I mention this, because it seems to me that one of the most valuable contributions of The Crisis of Younger Clergy is that it models taking seriously the perspectives and wisdom of young people when trying to figure out how to solve the “problem of young people.” For the most part, the prescriptions that the authors make about what to do in order to address the crisis of younger clergy is based in the actually responses that they got from younger clergy. This is so obvious as to be almost absurd that everyone hasn’t already figured this out. But, when Weems and Michels found that their research showed that there was a serious lack of young clergy and they decided to ask what can be done to address this problem, instead of assembling a team of experienced pastors, or instead of polling every cabinet in the UMC, or asking tenured academics, they asked the people who were in the demographic that they were studying! Nobody knows the strengths and weaknesses of the journey to ordination in the UMC, and life as a younger pastor in the UMC better than the younger pastors who are going through the process.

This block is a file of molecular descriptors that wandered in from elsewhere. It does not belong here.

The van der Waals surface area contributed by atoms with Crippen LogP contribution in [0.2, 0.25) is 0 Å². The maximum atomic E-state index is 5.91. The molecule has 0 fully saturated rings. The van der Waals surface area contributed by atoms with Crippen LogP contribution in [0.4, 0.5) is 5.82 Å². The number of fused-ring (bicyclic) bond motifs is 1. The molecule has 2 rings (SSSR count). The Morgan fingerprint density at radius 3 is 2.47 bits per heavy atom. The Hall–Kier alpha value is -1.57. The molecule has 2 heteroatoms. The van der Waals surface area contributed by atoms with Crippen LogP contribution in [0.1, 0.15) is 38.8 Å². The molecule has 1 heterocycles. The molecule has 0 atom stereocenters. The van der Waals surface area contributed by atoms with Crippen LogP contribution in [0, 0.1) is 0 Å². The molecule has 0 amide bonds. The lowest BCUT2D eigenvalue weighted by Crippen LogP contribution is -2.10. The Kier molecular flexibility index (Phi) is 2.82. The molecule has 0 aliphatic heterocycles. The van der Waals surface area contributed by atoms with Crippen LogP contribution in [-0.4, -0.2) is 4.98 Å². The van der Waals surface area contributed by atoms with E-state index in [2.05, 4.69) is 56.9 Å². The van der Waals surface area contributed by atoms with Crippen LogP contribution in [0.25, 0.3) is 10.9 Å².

If you are interested in getting a glimpse at what younger pastors think about things like the appointment process and the road to ordination, this is the book to read — because it is based in what young pastors themselves have said about these very things. Here are some of the things that they found:
- The emerging generation of United Methodist elders does not think the system of itinerancy works well. Less than 5 percent of young elders responding to the Lewis Center’s survey strongly agreed with the statement, “Itineracy as practiced today is working well” (69).
Here are some more insights related to the itineracy and the appointment process, as it relates to younger clergy: